The holiday season is a busy time for businesses and shopping centers everywhere, and the bustling commercial area along Manchester Road is no exception. Unfortunately, it is also a season of heightened crime for these areas and this year stores have a new resource targeting thieves.
"It gets bigger," said Officer Meredith Lebbing, the Manchester Police Department's business resource officer. "You have a lot more people inside the businesses now so it's harder to watch certain people."
As business resource officer, Lebbing deals exclusively with business-related calls, such as shoplifting, robberies, credit card fraud and gas station drive-offs. She works directly with stores to catch shoplifters and prevent robberies. On slow days, she visits each business to check in with the owners or security staff about any problems or suspicious people they may have encountered.
"Just to have a police car parked in front of the business for a while is kind of a deterrent for criminals," Lebbing said.
Lebbing is Manchester's first business resource officer. Most police departments in the area have at least one officer dedicated to retail crime—Ballwin has one, and Chesterfield has three. Acting Police Chief Tim Walsh decided to add one to the Manchester police force because the department was receiving an increasing number of business calls as more and more businesses moved to the area.
"We wanted to make sure the sector cars were available for calls in the sectors rather than being tied up with the businesses," he said.
Walsh and Lebbing both said that having an officer dedicated specifically to retail crime allows them to respond more quickly to such calls. It doesn't hurt that the police department is located within one mile of most of Manchester's major shopping centers.
The businesses Lebbing works most with are the large retail stores like Walmart, Kohls, Costco and Dierbergs. Since these stores are larger, there is more opportunity for shoplifters to conceal products and attempt to walk out with them. Many such stores have loss prevention staff who monitor security cameras and call Lebbing when they see suspicious activity.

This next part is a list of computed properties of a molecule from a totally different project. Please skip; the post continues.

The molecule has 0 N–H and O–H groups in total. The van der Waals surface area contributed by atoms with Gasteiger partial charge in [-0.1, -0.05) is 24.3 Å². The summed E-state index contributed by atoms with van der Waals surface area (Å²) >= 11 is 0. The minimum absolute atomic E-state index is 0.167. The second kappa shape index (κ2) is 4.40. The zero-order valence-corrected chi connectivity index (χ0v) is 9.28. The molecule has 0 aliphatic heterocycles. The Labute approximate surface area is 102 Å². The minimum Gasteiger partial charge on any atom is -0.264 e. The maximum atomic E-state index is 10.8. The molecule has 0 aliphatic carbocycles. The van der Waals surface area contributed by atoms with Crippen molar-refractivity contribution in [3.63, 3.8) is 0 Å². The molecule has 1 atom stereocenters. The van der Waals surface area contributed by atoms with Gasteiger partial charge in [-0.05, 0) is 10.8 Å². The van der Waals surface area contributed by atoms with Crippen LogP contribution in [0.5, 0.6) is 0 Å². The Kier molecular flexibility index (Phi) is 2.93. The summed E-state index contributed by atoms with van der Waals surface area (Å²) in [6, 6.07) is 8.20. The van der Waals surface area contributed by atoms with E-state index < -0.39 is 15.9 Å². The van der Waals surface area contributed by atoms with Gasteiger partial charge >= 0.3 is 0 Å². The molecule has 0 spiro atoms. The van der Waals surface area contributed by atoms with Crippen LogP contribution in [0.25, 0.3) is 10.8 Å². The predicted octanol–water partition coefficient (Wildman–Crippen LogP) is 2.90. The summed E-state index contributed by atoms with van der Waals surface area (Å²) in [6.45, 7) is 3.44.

"We actually cut down on a lot of theft and you see it. I can't say dying off, but it's not happening on a regular basis like it's been," Lebbing explained. "People get locked up and tell their friends, 'Hey, you're going to get caught from there.' But then again, we have arrested the same people doing the same crime."
Over the six months that Lebbing has held the business resource officer position, she has built a relationship with business owners and their loss prevention staff, so they know exactly who to call when there is a problem. Some loss prevention departments even have her personal mobile number, so they can reach her directly.
"I can respond to the business faster. I let dispatch know where I'm going so usually there's another car that will come back me up," Lebbing said. "But usually it's never just a theft, it always leads to more—whether they have warrants, [or] they've stolen from somewhere else."
For now, there are no plans to add more business resource officers to the Manchester police force.
"I want to say yes, but being a smaller department it's kind of hard to pull another officer off a squad if they're needed. I want to say we're going to try to put one in our budget, just so I don't work such a weird schedule," Lebbing added.
*No photo is provided of Lebbing due to the nature of her work.